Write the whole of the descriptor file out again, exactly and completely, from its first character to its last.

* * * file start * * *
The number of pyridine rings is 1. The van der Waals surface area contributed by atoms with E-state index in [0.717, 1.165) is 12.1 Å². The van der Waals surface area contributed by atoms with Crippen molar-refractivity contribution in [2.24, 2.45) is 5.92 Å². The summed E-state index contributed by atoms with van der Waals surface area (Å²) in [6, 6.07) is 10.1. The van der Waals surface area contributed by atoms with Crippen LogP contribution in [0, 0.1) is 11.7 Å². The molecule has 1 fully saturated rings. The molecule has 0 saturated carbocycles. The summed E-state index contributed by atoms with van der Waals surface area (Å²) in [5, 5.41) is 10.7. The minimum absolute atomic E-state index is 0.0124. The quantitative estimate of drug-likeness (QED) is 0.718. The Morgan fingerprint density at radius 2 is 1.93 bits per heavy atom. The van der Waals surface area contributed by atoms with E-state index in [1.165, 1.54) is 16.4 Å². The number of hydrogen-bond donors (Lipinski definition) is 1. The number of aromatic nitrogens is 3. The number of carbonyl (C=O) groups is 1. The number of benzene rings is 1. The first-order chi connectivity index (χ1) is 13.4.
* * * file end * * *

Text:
The number of pyridine rings is 1. The van der Waals surface area contributed by atoms with E-state index in [0.717, 1.165) is 12.1 Å². The van der Waals surface area contributed by atoms with Crippen molar-refractivity contribution in [2.24, 2.45) is 5.92 Å². The summed E-state index contributed by atoms with van der Waals surface area (Å²) in [6, 6.07) is 10.1. The van der Waals surface area contributed by atoms with Crippen LogP contribution in [0, 0.1) is 11.7 Å². The molecule has 1 fully saturated rings. The molecule has 0 saturated carbocycles. The summed E-state index contributed by atoms with van der Waals surface area (Å²) in [5, 5.41) is 10.7. The minimum absolute atomic E-state index is 0.0124. The quantitative estimate of drug-likeness (QED) is 0.718. The Morgan fingerprint density at radius 2 is 1.93 bits per heavy atom. The van der Waals surface area contributed by atoms with E-state index in [1.165, 1.54) is 16.4 Å². The number of hydrogen-bond donors (Lipinski definition) is 1. The number of aromatic nitrogens is 3. The number of carbonyl (C=O) groups is 1. The number of benzene rings is 1. The first-order chi connectivity index (χ1) is 13.4.